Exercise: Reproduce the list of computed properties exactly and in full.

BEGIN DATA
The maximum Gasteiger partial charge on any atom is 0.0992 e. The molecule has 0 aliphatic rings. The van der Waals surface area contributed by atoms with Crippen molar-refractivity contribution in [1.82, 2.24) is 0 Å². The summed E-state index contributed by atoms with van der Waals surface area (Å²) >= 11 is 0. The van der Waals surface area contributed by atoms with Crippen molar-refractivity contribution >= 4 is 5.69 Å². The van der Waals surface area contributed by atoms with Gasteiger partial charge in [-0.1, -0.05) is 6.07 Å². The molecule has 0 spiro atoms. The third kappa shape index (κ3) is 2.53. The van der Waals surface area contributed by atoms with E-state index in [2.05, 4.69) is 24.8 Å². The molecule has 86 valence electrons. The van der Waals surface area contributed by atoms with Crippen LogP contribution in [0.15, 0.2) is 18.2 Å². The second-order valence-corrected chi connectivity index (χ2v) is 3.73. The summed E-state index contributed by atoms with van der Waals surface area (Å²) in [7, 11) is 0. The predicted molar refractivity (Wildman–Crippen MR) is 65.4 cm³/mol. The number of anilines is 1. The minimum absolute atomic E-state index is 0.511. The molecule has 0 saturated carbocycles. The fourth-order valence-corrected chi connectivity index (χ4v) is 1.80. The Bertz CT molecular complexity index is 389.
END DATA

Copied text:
The maximum Gasteiger partial charge on any atom is 0.0992 e. The molecule has 0 aliphatic rings. The van der Waals surface area contributed by atoms with Crippen molar-refractivity contribution in [1.82, 2.24) is 0 Å². The summed E-state index contributed by atoms with van der Waals surface area (Å²) >= 11 is 0. The van der Waals surface area contributed by atoms with Crippen molar-refractivity contribution >= 4 is 5.69 Å². The van der Waals surface area contributed by atoms with Gasteiger partial charge in [-0.1, -0.05) is 6.07 Å². The molecule has 0 spiro atoms. The third kappa shape index (κ3) is 2.53. The van der Waals surface area contributed by atoms with E-state index in [2.05, 4.69) is 24.8 Å². The molecule has 86 valence electrons. The van der Waals surface area contributed by atoms with Crippen LogP contribution in [0.15, 0.2) is 18.2 Å². The second-order valence-corrected chi connectivity index (χ2v) is 3.73. The summed E-state index contributed by atoms with van der Waals surface area (Å²) in [7, 11) is 0. The predicted molar refractivity (Wildman–Crippen MR) is 65.4 cm³/mol. The number of anilines is 1. The minimum absolute atomic E-state index is 0.511. The molecule has 0 saturated carbocycles. The fourth-order valence-corrected chi connectivity index (χ4v) is 1.80. The Bertz CT molecular complexity index is 389.